Wearing Non-medical Masks
The Nova Scotia Human Rights Commission would like to reiterate the public health guidelines around non-medical masks including restriction updates. As stated by public health guidelines, when worn properly non-medical masks can reduce the risk of transmitting COVID-19. As of July 31, it is a public health requirement to wear a non-medical mask in most indoor public places. Guidelines for wearing non-medical masks may change as public health continues to monitor the local spread of COVID-19. It is recommended to check the links above regularly for updates.
Most requirements related to health and safety and COVID-19, such as wearing a mask, or following specific health and safety procedures to perform work or service delivery, are generally not a complaint under the Act. However, service providers and employers should also recognize that health and safety requirements may have a negative impact on vulnerable populations.
There may be individuals that are unable to wear a mask due medical reasons associated with a disability or for other reasons related to another protected characteristic, such as children under the age of 2. The Commission encourages businesses to treat individuals who are unable to wear a mask, due to legitimate health or other protected grounds, with respect. Business are urged to seek alternative ways to offer their services. Masks are a barrier to communication for people with hearing disabilities that rely on lip reading or facial expressions. People with certain disabilities may have difficulty wearing a mask if, for example, they have severe allergies, experience asthma attacks, or have other respiratory issues. Masks may not be suitable for children and adults with certain physical, intellectual or cognitive disabilities such as autism.
Guidelines for Individuals:
- Understand public health directives and how this may impact you and your surroundings including the impact on dependents and various public and private environments.
- If you have medical concerns with the public health directives, speak with your medical professional about your concerns and follow their advice. Your medical professional can determine what is medically required for you based on your specific condition. They will be able to determine your specific needs and what limitations may be applicable. This will allow you to better navigate social interactions in public environments.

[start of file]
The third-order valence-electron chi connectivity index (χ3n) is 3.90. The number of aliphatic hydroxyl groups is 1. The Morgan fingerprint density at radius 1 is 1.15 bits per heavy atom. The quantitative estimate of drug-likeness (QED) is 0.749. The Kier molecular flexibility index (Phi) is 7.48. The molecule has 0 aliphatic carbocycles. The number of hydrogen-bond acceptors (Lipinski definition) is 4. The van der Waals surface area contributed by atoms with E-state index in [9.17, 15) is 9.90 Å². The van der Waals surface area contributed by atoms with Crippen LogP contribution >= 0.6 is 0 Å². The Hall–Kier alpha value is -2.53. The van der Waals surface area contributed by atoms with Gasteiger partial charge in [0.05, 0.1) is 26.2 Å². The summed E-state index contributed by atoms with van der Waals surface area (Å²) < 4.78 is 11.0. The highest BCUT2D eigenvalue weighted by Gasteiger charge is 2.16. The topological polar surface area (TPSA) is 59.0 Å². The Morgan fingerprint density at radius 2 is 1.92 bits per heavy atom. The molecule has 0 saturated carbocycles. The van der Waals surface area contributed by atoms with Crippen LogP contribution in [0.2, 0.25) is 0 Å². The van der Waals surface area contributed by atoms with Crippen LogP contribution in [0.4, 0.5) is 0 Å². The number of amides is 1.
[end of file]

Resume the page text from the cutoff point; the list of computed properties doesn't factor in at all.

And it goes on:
- Be proactive and seek alternatives to how services can be delivered if you are medically or on the basis of another protected characteristic, unable to wear a mask. This could be a phone call to the store/employer in advance so that the accommodation process can be initiated. If an organization is enforcing the use of masks, the service / work environment may look different and should be reasonably applied for those that require an accommodation.
Guidelines for Organizations:
- Organizations should make clear the reasons why a mask or other equipment or procedure is needed in the circumstances.
- Organizations should recognize that health and safety requirements, including masks, could have a negative impact on vulnerable populations identified by a protected ground under the Act, who may not have access to such equipment. Some may not be able to use the equipment or follow a procedure because of their disability or for another protected grounds.
- It would be beneficial for organizations and employees/clients to have a conversation prior to entry into the business and ask individuals to wear a mask. If the individual identifies that they have a disability or identify another protected ground, and that they are unable to wear a mask, there may be the duty to accommodate. The employer/service provider should work with the individual to come up with an accommodation to provide the service but in an altered way that respects their rights and the public health directives.
- It is recommended that organizations have other options available to accommodate those who cannot wear a mask. From an employers’ perspective examples of this could be: alternative workspace, work from home, or alternate hours. From a service providers’ perspective, this could be: offer designated hours, online or telephone shopping, or curbside pick-up.
- In addition, workers have rights and employers have obligations for workers’ health and safety under the Occupational Health and Safety Act.
The Nova Scotia Human Rights Commission encourages all individuals and organizations to work together to gain a better understanding of how best to work together during this difficult time. Everyone involved should be flexible and explore whether an individual accommodation is possible, including alternative ways a person might safely continue to work or receive a service.